Published on January 28th, 2010 | by Hugh Hession4
What is head voice?
As a vocalist playing the Midwest club circuit in the late 1980’s and early 90’s, the music of that time required me to hit some incredibly high notes. The band I was in at the time was covering everything from Rush and Queen to Stone Temple Pilots and Alice In Chains. Needless to say, I had to learn how to hit those crazy notes (take a listen to Queen’s Bohemian Rhapsody or Rush’s Spirit of The Radio), but more importantly, how to do it without killing myself night after night. The key to this, was to learn how to utilize my head voice and chest voice in a seamless manner. Simply put, the listener shouldn’t be able to tell that you are sliding in and out of two different vocal registers.
Falsetto is not your head voice
There is a common misconception by many that your falsetto is your head voice. This couldn’t be further from the truth. Falsetto is very weak and breathy. I use it typically to add color. Kevin Richards from RockTheStageNYC has a great video on youtube that explains this:
I can remember having a conversation one night years back, with the guitarist/vocalist of one of my bands. He was always able to hit all that high stuff…Boston, Journey you name it. A few years earlier, FM 104 (Toledo, Ohio) caught on to one of his original songs and placed it into heavy rotation (this kind of thing just doesn’t happen anymore, unfortunately). The chorus of the song was very catchy, but more apparent to me, was how high his voice was. “How do you do that,” I asked him? He told me that it was his ability to go in and out of his head voice.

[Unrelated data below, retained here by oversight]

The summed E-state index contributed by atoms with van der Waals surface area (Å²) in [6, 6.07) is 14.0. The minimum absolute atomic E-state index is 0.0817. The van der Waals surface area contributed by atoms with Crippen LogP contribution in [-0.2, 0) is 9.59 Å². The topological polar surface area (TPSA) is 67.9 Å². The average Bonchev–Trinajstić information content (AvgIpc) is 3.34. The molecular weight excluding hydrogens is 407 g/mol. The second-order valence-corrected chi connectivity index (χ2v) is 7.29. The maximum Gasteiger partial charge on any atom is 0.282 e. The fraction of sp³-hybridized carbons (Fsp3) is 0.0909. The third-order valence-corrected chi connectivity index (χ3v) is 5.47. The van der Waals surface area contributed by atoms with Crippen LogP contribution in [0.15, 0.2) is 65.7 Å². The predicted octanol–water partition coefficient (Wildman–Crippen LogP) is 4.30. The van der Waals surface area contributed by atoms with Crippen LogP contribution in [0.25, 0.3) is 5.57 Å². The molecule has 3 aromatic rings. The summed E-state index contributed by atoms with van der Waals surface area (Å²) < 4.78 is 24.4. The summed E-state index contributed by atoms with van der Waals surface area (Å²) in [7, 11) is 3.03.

So as time went by, he would encourage me to develop this “new” voice I never thought I had. Strange part about it, was that you didn’t have to push it. You actually used less air! It took awhile to catch on, but I started practicing and using it in our sets. After about a year, I could really start to hear a big difference. I started singing tunes I couldn’t touch before. It was cool.
So the million dollar question is, how do I know what my head voice is, and how do I make it work? I’m going to defer this back to Kevin again.
As mentioned by Kevin, when you hit the head voice, your vocal chords zip up, or what is technically called vocal adduction. This voice is going to resonate in your head, as opposed to your chest. The way you can tell the difference between the two, is by placing your hand on your chest. When you sing in your normal or chest voice, you can hear the sound vibrate in your chest. However, when you slide into your head voice, that vibration moves away from the chest and the sound resonates in your head.
Most great singers use their head voice. Though Kevin uses a higher pitch in the first vid (reminiscent of the old hair bands of the 80’s)– that is just one way to utilize it.
Finding and using your head voice takes some work, but once you catch on, it gives you an extended range that you never thought possible! And, when you master it, you can then mix both the chest and head voices together to add real vocal power. More to come!